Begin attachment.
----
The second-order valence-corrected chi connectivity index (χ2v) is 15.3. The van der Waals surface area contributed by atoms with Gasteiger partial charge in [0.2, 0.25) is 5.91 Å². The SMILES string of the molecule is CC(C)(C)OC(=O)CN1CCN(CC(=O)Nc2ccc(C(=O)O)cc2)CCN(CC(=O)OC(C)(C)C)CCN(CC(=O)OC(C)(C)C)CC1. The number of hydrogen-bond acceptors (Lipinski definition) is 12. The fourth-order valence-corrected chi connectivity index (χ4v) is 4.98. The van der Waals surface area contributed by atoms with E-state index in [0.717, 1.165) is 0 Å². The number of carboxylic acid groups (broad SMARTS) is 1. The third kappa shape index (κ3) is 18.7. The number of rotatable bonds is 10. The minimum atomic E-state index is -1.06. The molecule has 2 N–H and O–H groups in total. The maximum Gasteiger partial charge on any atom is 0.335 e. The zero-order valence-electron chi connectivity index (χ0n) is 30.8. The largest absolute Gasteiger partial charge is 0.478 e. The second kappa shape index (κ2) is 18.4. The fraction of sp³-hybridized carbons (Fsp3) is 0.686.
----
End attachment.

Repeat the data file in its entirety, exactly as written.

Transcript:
The second-order valence-corrected chi connectivity index (χ2v) is 15.3. The van der Waals surface area contributed by atoms with Gasteiger partial charge in [0.2, 0.25) is 5.91 Å². The SMILES string of the molecule is CC(C)(C)OC(=O)CN1CCN(CC(=O)Nc2ccc(C(=O)O)cc2)CCN(CC(=O)OC(C)(C)C)CCN(CC(=O)OC(C)(C)C)CC1. The number of hydrogen-bond acceptors (Lipinski definition) is 12. The fourth-order valence-corrected chi connectivity index (χ4v) is 4.98. The van der Waals surface area contributed by atoms with E-state index in [0.717, 1.165) is 0 Å². The number of carboxylic acid groups (broad SMARTS) is 1. The third kappa shape index (κ3) is 18.7. The number of rotatable bonds is 10. The minimum atomic E-state index is -1.06. The molecule has 2 N–H and O–H groups in total. The maximum Gasteiger partial charge on any atom is 0.335 e. The zero-order valence-electron chi connectivity index (χ0n) is 30.8. The largest absolute Gasteiger partial charge is 0.478 e. The second kappa shape index (κ2) is 18.4. The fraction of sp³-hybridized carbons (Fsp3) is 0.686.